On Thursday night, four Northwestern University students discussed their personal experiences with mental illness at the Stigma Panel. Over 50 people attended the event, which was hosted by NU Active Minds. Dr. Andrews, a psychologist working at CAPS and an organizer for the Movember campaign, was also present.
Eva Hernandez, one of the panelists and a senior studying neuroscience, spoke about her personal experience with depression and suicidality. She initially hid her depression, afraid that her family, friends and acquaintances would change their perceptions of her.
Hernandez discussed the two things she had learned through her experience, “The first is that it is not my fault that I’m bipolar. The second is that being bipolar doesn’t make me inferior, it’s just a part of me," she said. "I have to be strong and I have to take care of myself.”
Hernandez emphasized the significance of talking openly about mental illness because people will get used to the idea of it and stop believing stereotypes.
“I have stared my most actively dangerous enemy in the face while looking in the mirror and I have since continued living my life and living it well. Your priority should always be you and your mental health – you don’t need to care what other people think,” Hernandez said.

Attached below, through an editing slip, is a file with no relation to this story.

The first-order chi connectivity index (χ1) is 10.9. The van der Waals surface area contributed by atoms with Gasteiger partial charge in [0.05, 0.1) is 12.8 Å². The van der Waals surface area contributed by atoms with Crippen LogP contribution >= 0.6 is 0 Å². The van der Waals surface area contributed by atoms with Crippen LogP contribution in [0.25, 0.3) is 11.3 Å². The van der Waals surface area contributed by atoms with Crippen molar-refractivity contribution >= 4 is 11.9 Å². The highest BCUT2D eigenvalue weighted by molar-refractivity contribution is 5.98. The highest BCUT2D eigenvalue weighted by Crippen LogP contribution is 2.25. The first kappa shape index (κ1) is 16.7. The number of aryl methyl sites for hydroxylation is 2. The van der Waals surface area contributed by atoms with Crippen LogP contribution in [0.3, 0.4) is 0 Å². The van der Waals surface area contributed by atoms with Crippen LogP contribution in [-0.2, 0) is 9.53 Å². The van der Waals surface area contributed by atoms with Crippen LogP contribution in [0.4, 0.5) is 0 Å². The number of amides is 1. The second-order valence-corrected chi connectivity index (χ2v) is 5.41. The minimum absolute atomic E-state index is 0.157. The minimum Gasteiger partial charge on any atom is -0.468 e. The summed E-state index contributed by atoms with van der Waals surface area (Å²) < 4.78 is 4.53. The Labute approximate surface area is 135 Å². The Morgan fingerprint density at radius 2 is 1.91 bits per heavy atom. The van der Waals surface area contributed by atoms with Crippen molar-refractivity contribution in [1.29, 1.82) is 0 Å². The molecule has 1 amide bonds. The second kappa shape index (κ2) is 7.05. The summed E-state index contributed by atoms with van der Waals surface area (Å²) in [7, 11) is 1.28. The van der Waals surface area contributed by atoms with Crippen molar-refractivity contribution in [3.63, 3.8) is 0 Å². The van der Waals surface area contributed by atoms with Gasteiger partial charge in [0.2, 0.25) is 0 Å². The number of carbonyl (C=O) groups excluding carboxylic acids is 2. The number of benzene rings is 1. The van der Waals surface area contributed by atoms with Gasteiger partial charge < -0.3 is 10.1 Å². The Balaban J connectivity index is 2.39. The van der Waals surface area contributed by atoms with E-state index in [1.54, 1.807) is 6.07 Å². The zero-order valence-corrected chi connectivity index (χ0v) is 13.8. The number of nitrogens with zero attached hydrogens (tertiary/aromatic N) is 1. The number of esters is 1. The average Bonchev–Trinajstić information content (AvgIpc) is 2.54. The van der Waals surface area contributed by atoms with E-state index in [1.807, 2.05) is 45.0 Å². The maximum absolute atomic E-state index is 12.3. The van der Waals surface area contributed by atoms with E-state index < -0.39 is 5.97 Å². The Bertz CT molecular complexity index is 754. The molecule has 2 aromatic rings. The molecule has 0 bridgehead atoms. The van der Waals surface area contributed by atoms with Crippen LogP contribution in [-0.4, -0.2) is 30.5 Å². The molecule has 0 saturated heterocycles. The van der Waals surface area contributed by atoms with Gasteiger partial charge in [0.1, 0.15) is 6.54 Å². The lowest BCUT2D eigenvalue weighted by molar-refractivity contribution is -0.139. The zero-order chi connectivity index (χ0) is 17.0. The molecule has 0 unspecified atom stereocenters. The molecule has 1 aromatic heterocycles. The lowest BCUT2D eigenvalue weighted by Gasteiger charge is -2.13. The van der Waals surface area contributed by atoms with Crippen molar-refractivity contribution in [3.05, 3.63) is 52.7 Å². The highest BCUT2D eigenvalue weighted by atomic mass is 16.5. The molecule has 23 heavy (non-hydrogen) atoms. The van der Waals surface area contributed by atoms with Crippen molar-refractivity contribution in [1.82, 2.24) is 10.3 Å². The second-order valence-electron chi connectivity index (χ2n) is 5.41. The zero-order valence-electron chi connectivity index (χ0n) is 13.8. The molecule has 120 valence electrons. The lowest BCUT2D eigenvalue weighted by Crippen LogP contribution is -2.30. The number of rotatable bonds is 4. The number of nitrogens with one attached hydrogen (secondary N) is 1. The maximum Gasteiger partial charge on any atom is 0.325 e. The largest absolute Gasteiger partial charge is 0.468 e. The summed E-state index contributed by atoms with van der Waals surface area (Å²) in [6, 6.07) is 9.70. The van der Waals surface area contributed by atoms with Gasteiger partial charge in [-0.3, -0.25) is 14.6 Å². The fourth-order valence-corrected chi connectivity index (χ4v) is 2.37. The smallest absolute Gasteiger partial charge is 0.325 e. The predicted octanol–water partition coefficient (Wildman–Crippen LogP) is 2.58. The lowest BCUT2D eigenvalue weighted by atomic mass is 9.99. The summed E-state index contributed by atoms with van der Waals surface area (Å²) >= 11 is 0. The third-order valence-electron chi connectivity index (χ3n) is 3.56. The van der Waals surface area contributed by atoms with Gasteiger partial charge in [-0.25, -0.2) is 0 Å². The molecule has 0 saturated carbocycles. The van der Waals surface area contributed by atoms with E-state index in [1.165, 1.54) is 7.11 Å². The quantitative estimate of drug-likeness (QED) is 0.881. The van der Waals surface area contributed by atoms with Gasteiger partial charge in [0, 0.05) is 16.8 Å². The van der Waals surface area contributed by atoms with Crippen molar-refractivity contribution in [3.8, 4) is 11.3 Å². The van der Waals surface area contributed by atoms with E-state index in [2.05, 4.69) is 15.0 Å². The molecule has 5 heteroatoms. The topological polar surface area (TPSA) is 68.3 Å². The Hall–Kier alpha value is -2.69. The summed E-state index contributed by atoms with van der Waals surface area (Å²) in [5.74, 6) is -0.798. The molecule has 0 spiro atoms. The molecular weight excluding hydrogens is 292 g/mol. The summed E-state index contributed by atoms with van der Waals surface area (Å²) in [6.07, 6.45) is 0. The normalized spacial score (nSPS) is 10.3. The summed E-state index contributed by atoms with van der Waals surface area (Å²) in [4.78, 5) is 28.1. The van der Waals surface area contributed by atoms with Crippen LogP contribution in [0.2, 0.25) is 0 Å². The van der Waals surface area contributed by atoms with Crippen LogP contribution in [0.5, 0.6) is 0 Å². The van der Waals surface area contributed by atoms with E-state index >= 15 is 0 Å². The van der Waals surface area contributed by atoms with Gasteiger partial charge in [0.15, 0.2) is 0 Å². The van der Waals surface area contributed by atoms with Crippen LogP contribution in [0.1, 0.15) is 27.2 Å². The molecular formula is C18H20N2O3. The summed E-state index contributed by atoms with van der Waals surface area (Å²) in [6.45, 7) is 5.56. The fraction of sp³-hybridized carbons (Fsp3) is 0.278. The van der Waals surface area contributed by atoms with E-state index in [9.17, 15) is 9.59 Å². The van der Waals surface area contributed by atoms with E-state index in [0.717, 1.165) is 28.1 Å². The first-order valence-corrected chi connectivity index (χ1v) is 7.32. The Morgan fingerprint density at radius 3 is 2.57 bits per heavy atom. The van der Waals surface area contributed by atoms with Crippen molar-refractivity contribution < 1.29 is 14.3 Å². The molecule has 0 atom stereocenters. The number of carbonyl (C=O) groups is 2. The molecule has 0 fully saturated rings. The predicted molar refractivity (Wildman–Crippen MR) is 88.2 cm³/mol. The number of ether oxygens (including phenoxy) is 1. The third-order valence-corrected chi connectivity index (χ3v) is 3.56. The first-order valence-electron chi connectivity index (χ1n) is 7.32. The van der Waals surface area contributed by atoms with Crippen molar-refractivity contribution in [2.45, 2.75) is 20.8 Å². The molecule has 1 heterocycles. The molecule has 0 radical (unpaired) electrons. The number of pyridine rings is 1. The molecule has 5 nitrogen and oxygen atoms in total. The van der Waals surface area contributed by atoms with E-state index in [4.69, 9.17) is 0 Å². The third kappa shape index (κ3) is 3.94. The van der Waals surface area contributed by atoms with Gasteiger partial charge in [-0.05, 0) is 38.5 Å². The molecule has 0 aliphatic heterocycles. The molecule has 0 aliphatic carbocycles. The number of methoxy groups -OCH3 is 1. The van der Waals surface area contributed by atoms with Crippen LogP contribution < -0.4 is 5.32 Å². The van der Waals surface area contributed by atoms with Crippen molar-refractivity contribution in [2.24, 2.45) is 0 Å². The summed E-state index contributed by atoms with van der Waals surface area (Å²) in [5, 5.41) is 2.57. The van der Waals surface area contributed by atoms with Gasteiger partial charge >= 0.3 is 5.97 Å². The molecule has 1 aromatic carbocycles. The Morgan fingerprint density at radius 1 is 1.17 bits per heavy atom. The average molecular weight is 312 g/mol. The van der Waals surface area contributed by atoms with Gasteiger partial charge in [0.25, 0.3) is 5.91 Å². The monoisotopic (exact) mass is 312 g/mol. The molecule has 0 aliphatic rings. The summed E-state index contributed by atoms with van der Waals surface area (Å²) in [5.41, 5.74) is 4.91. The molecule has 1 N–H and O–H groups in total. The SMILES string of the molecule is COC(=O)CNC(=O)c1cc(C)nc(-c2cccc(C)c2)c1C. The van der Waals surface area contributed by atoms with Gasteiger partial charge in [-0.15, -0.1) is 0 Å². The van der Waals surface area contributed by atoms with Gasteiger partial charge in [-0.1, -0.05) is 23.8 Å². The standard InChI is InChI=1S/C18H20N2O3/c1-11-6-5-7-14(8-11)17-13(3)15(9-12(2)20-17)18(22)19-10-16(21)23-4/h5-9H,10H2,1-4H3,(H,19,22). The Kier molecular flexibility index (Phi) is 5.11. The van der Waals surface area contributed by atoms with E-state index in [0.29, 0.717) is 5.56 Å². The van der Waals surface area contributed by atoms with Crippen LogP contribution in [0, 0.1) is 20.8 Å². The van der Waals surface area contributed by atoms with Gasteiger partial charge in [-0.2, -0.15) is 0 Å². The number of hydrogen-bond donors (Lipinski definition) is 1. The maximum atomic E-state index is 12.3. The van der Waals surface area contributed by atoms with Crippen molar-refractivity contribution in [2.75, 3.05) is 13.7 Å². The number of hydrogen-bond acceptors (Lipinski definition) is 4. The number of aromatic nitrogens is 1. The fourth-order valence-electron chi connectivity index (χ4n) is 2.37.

Imogene Asa, a Weinberg junior, also shared her experiences with depression and bipolar disorder.
Asa had no guidance on how to address her mental health issues and was afraid that if she told others, they would think less of her. Having never learned how to communicate to others that she needed help, she tried to constantly act as if everything was OK.
Whenever she was on medication and feeling better, people would doubt whether she actually had bipolar disorder. Others thought she was “making a big deal.”
“I’m learning to support myself without being co-dependent on another person,” Asa said. “I’m functioning at least halfway decently in the world, and I’m excited about the future.”
After the event, students reflected on a night of conversation.
“I actually really enjoyed this space because I’ve never been at a place where someone openly talks about such a personal issue. I feel like they really let their boundaries down, and it was very visible that it was a difficult topic, but they spoke about it with a lot of courage. As an audience member, the honesty was very refreshing,” said Christie Sohn, a Weinberg junior.